Two tales of one city: First the death, now the resurrection

NEW ORLEANS — It wasn’t the hurricane that almost killed this city. From day one, after Katrina, the Bush administration used this town as a laboratory to experiment with every type of right-wing social engineering scheme imaginable, and if it weren’t for the labor movement and its allies, they just might have succeeded.

Trafficking in human labor is one of the countless ways that big business succeeds in lowering wages, busting unions and hiking profits. A city and a people lying prostrate and almost helpless after a mega-disaster offered the perfect place to try this. Remember, the aim was to get labor that was not just cheap, but also completely disposable.

Apache and immigrant workers recruited, ripped off

A private contractor traveled all the way to an Apache reservation in Arizona to recruit 65 Native Americans for “good paying construction jobs” in New Orleans. When the Apaches pulled their vans up at the contractor’s address in town here, they found that the outfit that had recruited them was gone.

They went to FEMA for help and, not surprisingly, the agency didn’t know what to do, so it referred them to a church. The church hooked them up with a private contractor who had been handed control of City Park, a public park four times as large as New York’s Central Park. The contractor had turned the park into a refugee camp for cheap, disposable labor.

He took the Apache workers to Wal-Mart, where they were forced to purchase tents that became their homes. They had to pay the contractor $350 per month for the tent space he rented them in the public park.

Thousands of “disposable” immigrant laborers lived in the park with the Apaches for over a year after the storm. They waited every day for contractors who came by and held auctions, after which the low bidders among them got work. With federal immigration agents saturating the city, many never knew if they’d be back sleeping in the park that night or in a jail, waiting to be deported to Mexico or Honduras.

The auctions continue to this day at Lee Circle and at other locations around the city.

FEMA facilitates wage cutting

FEMA gave Patrick Quinn III, a hotel magnate and billionaire, $6 million to house people at his Astor Crowne Plaza hotel here after the hurricane. Most of the African American and white tenants staying there were, of course, both homeless and jobless. With his hotel full of people eager to work he applied to the U.S. Department of Labor for permission to hire Brazilians on H-2 visas because he could get them to work for $6 an hour or less.

The Bush-controlled department granted him permission despite the law that says such permission can be given only if the employer certifies that no other source of labor is available. The Brazilians, of course, were a better option for Quinn. They are as close as you can get to slave labor because if they disobey the boss he has the power to fire them. Once out of work, people with H-2 visas must return to their country.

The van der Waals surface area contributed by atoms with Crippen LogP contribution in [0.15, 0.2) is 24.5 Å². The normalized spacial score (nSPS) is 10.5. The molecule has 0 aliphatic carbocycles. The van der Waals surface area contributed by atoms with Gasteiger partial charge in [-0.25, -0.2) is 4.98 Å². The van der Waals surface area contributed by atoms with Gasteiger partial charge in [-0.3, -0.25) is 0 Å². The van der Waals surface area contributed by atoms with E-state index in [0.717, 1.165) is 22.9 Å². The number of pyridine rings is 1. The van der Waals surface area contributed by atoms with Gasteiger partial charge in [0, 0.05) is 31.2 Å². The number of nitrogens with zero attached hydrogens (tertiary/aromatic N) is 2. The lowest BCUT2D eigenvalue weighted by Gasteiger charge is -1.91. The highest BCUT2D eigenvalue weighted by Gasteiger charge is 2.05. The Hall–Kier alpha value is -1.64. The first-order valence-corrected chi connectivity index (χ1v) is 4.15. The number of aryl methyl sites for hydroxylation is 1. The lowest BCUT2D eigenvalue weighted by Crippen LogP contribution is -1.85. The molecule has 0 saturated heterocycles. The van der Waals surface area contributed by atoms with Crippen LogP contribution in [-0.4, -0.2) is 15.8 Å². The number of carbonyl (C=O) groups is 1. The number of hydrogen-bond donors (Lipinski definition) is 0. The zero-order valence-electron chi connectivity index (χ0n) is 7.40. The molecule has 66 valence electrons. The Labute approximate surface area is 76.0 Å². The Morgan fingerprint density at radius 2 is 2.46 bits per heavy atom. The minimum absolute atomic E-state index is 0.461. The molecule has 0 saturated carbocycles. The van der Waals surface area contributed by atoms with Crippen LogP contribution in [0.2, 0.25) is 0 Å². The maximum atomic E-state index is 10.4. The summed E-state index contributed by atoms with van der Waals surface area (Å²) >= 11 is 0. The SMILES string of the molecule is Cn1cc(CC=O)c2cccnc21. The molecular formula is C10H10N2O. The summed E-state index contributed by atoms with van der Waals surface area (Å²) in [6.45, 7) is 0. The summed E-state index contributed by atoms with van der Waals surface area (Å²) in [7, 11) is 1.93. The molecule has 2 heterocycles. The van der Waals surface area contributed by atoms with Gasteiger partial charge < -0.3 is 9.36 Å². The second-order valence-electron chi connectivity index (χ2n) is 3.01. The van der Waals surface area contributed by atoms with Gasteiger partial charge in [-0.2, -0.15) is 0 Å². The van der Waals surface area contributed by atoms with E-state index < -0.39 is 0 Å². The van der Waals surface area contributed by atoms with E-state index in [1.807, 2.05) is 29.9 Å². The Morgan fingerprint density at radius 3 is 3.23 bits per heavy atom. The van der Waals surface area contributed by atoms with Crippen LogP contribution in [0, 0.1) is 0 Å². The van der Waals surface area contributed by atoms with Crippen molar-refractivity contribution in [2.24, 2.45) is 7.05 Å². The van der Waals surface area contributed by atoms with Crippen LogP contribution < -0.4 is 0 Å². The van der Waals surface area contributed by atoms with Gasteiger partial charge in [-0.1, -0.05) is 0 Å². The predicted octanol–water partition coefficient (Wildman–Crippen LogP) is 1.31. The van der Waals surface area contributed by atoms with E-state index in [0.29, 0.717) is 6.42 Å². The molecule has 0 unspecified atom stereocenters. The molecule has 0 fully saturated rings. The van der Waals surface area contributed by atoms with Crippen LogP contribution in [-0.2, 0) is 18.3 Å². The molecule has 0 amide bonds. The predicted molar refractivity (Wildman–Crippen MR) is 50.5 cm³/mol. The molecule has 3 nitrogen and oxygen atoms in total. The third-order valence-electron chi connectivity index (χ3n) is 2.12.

A plumber’s view

I spent several hours Oct. 18 touring the city with Dana Colombo, an active member of the Plumbers and Steamfitters union. He pointed to the 100-year-old Charity Hospital, still shut down. It was the largest public hospital in the Gulf Coast region.

We passed the pumping stations near the levees. “Those pumps are 100 years old,” Colombo said. When the levee breaches were fixed after the storm, the pumps gave way, he said, “leaving neighborhoods under water even longer than they had to be.”

“Imagine how many jobs there would be if the government wanted to start a real jobs program,” he commented.

We drove through the New Orleans East neighborhood and Gentilly, Colombo’s neighborhood. For block after block there were still hundreds of empty houses, many still spray painted with the number that stood for how many bodies had been found in the dwelling.

We passed the high school he graduated from. It was still shuttered.

Night of the evacuation

Colombo’s wife had rushed him out of the house the night they evacuated. “The last thing I did,” he said, “was to pick up the bottles of beer I was brewing and put them on the kitchen countertop — I figured they’d be safe if we got water out of the basement and up into the kitchen.”

When the family returned after several weeks, the beer was gone, along with all the windows, the doors and one of the walls.

Murphy Oil has a refinery near his house and it dumped 50,000 gallons of crude oil into the swirling flood waters. The oil settled around hundreds of homes in Colombo’s neighborhood. Before he got back, the company dumped tons of sand to absorb the toxic sludge. Murphy Oil offered Colombo and everyone else $10,000 to settle out of court. He and his neighbors turned down the offer and are fighting it out in court.

Waste, corruption, cronyism

We drove past the St. Bernard housing development. “This gets me mad,” Colombo said. “I’m a plumber and a builder. These houses were built 75 years ago out of brick and mortar and they are solid as a rock. The plumbing is fine. They were home to hundreds of families who have not been allowed to return.” Acres and acres of the sturdy brick buildings are surrounded by barbed wire fences.